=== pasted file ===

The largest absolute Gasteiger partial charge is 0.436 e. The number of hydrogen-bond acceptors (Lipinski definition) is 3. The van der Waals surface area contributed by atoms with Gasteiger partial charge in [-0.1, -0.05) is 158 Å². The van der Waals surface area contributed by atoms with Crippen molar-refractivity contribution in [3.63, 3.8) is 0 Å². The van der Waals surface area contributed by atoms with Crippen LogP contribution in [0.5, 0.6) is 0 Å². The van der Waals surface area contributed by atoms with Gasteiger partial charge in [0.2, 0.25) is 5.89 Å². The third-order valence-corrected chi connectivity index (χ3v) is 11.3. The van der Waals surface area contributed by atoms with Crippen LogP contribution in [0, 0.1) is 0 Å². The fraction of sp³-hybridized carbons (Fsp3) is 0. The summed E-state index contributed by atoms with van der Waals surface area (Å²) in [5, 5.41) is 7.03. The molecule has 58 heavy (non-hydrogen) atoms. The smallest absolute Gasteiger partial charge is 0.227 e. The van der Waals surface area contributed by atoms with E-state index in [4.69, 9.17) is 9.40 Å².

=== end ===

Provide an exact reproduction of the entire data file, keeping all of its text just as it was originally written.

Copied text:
The largest absolute Gasteiger partial charge is 0.436 e. The number of hydrogen-bond acceptors (Lipinski definition) is 3. The van der Waals surface area contributed by atoms with Gasteiger partial charge in [-0.1, -0.05) is 158 Å². The van der Waals surface area contributed by atoms with Crippen molar-refractivity contribution in [3.63, 3.8) is 0 Å². The van der Waals surface area contributed by atoms with Crippen LogP contribution in [0.5, 0.6) is 0 Å². The van der Waals surface area contributed by atoms with Gasteiger partial charge in [0.2, 0.25) is 5.89 Å². The third-order valence-corrected chi connectivity index (χ3v) is 11.3. The van der Waals surface area contributed by atoms with Crippen LogP contribution in [0, 0.1) is 0 Å². The fraction of sp³-hybridized carbons (Fsp3) is 0. The summed E-state index contributed by atoms with van der Waals surface area (Å²) in [5, 5.41) is 7.03. The molecule has 58 heavy (non-hydrogen) atoms. The smallest absolute Gasteiger partial charge is 0.227 e. The van der Waals surface area contributed by atoms with E-state index in [4.69, 9.17) is 9.40 Å².